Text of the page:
After the end of the 1930s the main services on the Maximilian Railway flowed increasingly towards Karlsruhe, which is why in 1938 a fixed bridge across the Rhine was built between Maximiliansau and Karlsruhe for the first time; in addition the Saarbrücken–München express trains, that previously ran on the Lower Queich Valley railway from Landau to Germersheim, were routed from now on via Winden, Wörth and Karlsruhe. This switch meant that the Winden–Wissembourg section lost its importance, whilst the former branch to Karlsruhe experienced an upturn. At the beginning of 1945 traffic ceased as a result of the end of the Second World War.

The Deutsche Bahn era (since 1945)[edit]

After the Second World War the station building at Landau, that had suffered badly from the war, was gradually replaced by a brand new building. The second track on the section of line between Winden and Wörth was dismantled by the French occupying powers. In 1975 the ÖPNV stopped using the Winden–Wissembourg section and it was finally reduced to a single track.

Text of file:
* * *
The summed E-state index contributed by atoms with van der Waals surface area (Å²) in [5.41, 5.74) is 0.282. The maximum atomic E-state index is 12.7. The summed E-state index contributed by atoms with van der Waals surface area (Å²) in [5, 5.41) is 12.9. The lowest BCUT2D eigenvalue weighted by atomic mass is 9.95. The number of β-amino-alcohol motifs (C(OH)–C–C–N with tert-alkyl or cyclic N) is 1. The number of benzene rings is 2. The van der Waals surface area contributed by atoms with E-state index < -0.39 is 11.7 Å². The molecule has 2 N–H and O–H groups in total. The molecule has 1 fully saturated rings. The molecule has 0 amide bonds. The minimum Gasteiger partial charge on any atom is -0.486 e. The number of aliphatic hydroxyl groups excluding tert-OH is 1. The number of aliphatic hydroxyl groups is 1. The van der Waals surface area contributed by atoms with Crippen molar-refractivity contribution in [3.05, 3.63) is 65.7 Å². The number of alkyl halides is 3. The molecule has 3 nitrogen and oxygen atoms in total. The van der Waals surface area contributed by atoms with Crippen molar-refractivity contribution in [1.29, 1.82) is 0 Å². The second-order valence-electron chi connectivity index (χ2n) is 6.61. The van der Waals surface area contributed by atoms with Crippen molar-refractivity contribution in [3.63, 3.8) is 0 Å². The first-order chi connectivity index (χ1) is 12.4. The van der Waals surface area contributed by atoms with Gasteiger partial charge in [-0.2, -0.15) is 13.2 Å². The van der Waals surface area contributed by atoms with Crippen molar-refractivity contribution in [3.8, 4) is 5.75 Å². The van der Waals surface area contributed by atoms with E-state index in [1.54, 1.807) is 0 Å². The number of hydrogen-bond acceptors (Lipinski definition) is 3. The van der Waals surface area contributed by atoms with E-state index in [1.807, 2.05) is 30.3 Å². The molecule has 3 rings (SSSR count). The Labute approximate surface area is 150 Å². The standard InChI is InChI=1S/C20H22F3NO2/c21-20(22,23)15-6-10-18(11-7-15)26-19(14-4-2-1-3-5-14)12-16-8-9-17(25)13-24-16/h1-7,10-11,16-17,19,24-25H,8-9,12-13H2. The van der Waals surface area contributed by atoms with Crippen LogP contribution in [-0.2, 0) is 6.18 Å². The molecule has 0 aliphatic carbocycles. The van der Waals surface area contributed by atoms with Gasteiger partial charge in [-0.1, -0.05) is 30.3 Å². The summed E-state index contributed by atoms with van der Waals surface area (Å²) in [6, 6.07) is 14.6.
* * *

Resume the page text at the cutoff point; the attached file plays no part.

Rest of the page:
View of Wissembourg station, the southern end of the Maximiliansbahn; the TER waits for the onward journey to Haguenau and Strasbourg
Winden station after its modernisation in 2007

In 1985 express trains from Munich to Saarbrücken started running on the Karlsruhe–Landau line. These trains called at Landau in order to use the Queichtalbahn to Saarbrücken. After a shipping accident that occurred in 1987, a new bridge over the Rhine had to be built at Maxau. The bridge was opened on 29 April 1991 with one track and in 2000 was expanded to take a second track because it had become a bottleneck. The second track was opened to traffic on 12 May 2000.

At the beginning of the 1990s the depot (Bahnbetriebswerk) in Landau was closed and knocked down. Landau marshalling yard also disappeared. In 1994 through traffic from Karlsruhe to Neustadt in Landau was interrupted for several years; instead trains were route via the Queichtalbahn Pirmasens–Landau as far as Neustadt. In addition in March 1997 the Winden–Wissembourg line was reactivated.